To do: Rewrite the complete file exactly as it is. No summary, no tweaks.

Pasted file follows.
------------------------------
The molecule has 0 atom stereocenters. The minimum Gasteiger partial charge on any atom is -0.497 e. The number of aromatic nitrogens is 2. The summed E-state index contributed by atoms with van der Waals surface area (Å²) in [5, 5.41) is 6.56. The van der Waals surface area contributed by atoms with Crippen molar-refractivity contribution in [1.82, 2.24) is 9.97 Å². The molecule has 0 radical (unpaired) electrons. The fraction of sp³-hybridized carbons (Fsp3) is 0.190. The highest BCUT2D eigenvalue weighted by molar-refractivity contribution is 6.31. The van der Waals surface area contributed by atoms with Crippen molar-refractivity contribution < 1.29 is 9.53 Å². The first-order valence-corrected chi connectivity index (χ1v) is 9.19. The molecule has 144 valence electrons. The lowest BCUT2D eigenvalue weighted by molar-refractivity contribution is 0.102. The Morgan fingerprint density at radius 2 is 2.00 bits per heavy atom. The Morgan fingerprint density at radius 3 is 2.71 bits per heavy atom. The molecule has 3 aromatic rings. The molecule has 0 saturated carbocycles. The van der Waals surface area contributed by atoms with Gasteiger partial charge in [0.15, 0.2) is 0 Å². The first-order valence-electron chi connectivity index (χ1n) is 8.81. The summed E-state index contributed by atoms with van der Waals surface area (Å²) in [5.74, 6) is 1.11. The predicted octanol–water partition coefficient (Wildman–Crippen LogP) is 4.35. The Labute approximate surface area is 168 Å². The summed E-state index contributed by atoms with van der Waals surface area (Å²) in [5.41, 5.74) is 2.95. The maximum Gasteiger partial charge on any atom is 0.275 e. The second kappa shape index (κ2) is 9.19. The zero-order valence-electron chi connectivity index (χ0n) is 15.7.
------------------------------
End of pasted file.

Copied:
The molecule has 0 atom stereocenters. The minimum Gasteiger partial charge on any atom is -0.497 e. The number of aromatic nitrogens is 2. The summed E-state index contributed by atoms with van der Waals surface area (Å²) in [5, 5.41) is 6.56. The van der Waals surface area contributed by atoms with Crippen molar-refractivity contribution in [1.82, 2.24) is 9.97 Å². The molecule has 0 radical (unpaired) electrons. The fraction of sp³-hybridized carbons (Fsp3) is 0.190. The highest BCUT2D eigenvalue weighted by molar-refractivity contribution is 6.31. The van der Waals surface area contributed by atoms with Crippen molar-refractivity contribution < 1.29 is 9.53 Å². The first-order valence-corrected chi connectivity index (χ1v) is 9.19. The molecule has 144 valence electrons. The lowest BCUT2D eigenvalue weighted by molar-refractivity contribution is 0.102. The Morgan fingerprint density at radius 2 is 2.00 bits per heavy atom. The Morgan fingerprint density at radius 3 is 2.71 bits per heavy atom. The molecule has 3 aromatic rings. The molecule has 0 saturated carbocycles. The van der Waals surface area contributed by atoms with Gasteiger partial charge in [0.15, 0.2) is 0 Å². The first-order valence-electron chi connectivity index (χ1n) is 8.81. The summed E-state index contributed by atoms with van der Waals surface area (Å²) in [5.74, 6) is 1.11. The predicted octanol–water partition coefficient (Wildman–Crippen LogP) is 4.35. The Labute approximate surface area is 168 Å². The summed E-state index contributed by atoms with van der Waals surface area (Å²) in [5.41, 5.74) is 2.95. The maximum Gasteiger partial charge on any atom is 0.275 e. The second kappa shape index (κ2) is 9.19. The zero-order valence-electron chi connectivity index (χ0n) is 15.7.